This news release was issued by the Vermont Fish & Wildlife Department on February 1, 2013
After 17 years, Crosby tract preserves wetlands habitat along Lake Champlain
The Vermont Fish & Wildlife Department and The Nature Conservancy have partnered to conserve a parcel of land that connects two separate units of the Mud Creek Wildlife Management Area and protects a 4-mile contiguous stretch of wetland from Ransoms Bay of Lake Champlain to the Canadian border. The tract also connects with 1,000 acres of conserved land on the Quebec side of the border.
The purchase of the 148.9 acre parcel follows a long-term effort to conserve the tract by Fish & Wildlife’s Bill Crenshaw and The Nature Conservancy’s Jon Binhammer.
“What makes the Crosby tract special is that Bill Crenshaw and Jon Binhammer worked on the conservation of this land for 17 years with two different landowners,” said Jane Lazorchak, land acquisition coordinator for the Vermont Fish & Wildlife Department. “Bill and Jon’s perseverance to see that this land was conserved and available to the public, in addition to their many other conservation projects throughout Vermont, represent a legacy that will last for generations.” Crenshaw retired in December following a 39-year career with the Fish & Wildlife Department.
“We have finally achieved our desired result – permanent public access to about 30 acres of uplands, 120 acres of wetlands, and 1,800 feet of frontage on Lake Champlain, including a natural lake sand beach and rock outcrop called Blue Rock,” said Binhammer.
The Crosby tract and Mud Creek area is well known for its waterfowl and other wetland-associated wildlife. “These forested wetlands are the preferred habitat for wood ducks, and the rocky outcrop is a basking habitat for the spiny softshell turtle, a state-threatened species,” said Binhammer.
“This is an outstanding piece of fish and wildlife habitat,” added Crenshaw. “About 75 percent of it is Lake Champlain-influenced wetlands which are naturally productive.”
Funding for this purchase came from the North American Wetlands Conservation Act (NAWCA), passed by Congress in 1989 to conserve wetlands throughout North America for waterfowl and other wetland-dependent species. Vermont Duck Stamp Funds were used in part to help match the NAWCA grant. The Vermont Duck Stamp Program started in 1985 by Legislative action and to date has completed 82 projects in the state with approximately 11,000 acres of wetlands and adjacent uplands protected or enhanced.
Jane Lazorchak, 802-479-4405
Jon Binhammer, 802-229-4425
More About Alburgh, VT:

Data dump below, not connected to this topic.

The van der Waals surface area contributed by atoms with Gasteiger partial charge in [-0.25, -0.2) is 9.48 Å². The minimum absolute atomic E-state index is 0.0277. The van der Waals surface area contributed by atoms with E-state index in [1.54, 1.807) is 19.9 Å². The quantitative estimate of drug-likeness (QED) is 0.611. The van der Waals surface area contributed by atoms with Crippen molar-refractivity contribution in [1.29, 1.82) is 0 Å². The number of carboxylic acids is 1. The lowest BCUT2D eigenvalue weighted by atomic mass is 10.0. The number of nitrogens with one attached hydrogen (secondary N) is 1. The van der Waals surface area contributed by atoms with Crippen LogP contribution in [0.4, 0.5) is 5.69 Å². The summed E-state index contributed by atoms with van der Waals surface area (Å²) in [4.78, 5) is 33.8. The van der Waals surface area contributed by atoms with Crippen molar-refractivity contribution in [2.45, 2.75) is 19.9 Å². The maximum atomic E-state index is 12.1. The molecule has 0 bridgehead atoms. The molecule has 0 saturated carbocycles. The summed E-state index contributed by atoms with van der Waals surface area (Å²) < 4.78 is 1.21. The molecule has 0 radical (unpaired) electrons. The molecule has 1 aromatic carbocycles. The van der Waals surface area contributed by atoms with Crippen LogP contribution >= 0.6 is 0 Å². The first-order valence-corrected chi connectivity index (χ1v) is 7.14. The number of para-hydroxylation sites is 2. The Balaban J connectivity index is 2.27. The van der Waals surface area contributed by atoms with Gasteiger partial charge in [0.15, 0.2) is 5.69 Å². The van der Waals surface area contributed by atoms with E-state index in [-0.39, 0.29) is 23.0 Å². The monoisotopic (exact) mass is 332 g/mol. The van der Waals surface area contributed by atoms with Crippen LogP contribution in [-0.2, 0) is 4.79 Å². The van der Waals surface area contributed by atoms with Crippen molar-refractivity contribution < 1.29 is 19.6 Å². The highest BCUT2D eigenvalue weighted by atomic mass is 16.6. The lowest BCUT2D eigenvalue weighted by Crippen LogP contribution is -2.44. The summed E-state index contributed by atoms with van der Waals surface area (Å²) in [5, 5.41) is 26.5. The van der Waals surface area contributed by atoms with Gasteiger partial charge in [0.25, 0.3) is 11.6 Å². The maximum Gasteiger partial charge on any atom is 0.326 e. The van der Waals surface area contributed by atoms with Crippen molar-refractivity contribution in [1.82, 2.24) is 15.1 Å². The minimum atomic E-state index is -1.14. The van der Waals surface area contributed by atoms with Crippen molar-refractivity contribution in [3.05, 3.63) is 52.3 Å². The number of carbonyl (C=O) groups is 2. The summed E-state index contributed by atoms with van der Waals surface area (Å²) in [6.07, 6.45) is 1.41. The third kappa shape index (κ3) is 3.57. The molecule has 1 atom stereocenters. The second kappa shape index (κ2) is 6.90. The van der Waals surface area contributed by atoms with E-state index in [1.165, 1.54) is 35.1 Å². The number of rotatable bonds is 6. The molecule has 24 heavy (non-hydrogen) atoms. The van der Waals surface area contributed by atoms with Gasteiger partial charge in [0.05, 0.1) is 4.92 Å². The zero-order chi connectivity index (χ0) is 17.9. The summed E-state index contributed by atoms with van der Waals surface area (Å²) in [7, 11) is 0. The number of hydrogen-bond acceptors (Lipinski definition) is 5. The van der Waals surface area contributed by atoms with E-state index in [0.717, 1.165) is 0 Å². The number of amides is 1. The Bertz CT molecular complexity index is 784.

- Alburgh, Vermont – an Exclave
- Fort Montgomery: From Blunder to Ruin
- 45th Parallel Towns: Alburgh, Vermont
More About Conservation Efforts:
- VT Agriculture Secretary Rules on Mandatory BMPs in Missisquoi Bay Basin
- Vermont Watershed Grants Help Vermont Lakes, Rivers and Habitat
- EPA Head in VT to Discuss Lake Champlain Clean-up Plans
- Lake Champlain Transportation to minimize air emissions and pay penalty
- Government Shutdown Affects Lake Champlain
- Butternut Hill Natural Area: Nature Snapshot
- Water Flows Downhill
- Easement Protects Over 1,300 Acres In Essex County
- IJC Flooding Study Workgroup’s Plan of Study Nearing Completion
- LCBP Speaker Series: Program Lineup
- Why was a famous local Brewmaster talking about zebra mussels?
- Green Mountain Environmental Leadership Awards
- Crosby tract preserves wetlands habitat along Lake Champlain
- Vermont fish hatchery damaged by Irene almost fixed
- Lake Trout Moving “Below the Surface” of Lake Champlain
- Shrinking the Phosphorus Cycle: Lake Champlain, Phosphorus, and Time (and Patience)
- Successful Tree Planting!
- Middlebury College’s New Lake Champlain Research Vessel is Home
- The Next Invasive SpeciesThreat to Lake Champlain
- New Weapon to Combat Sea Lamprey in Lake Champlain
- Sea Lamprey in Lake Champlain
- A Dinosaur Among Us- The Lake Sturgeon
- Lake Champlain Lampricide Treatments – Fall 2012
- Have You Signed the Petition to Close The Champlain Canal Yet?
- New York State Acquires 156 Acres of Lake Champlain Wetlands
- Champlain Hudson Power Express Progress Update
- Lake Champlain Phosphorus Levels (20 year chart)
- Blue-Green Algae Tips
- How You Can Prevent Invasive Species Expansion
- Other Invasive Threats to Lake Champlain
- Invasive Plants
- Invasive Invertebrates
- Invasive Fish Species
- Invasive Species in Lake Champlain
- Champlain Hudson Power Express
- Lake Champlain International $25,000 Prize Finalist
- Vermont to Preserve Lake Champlain Marsh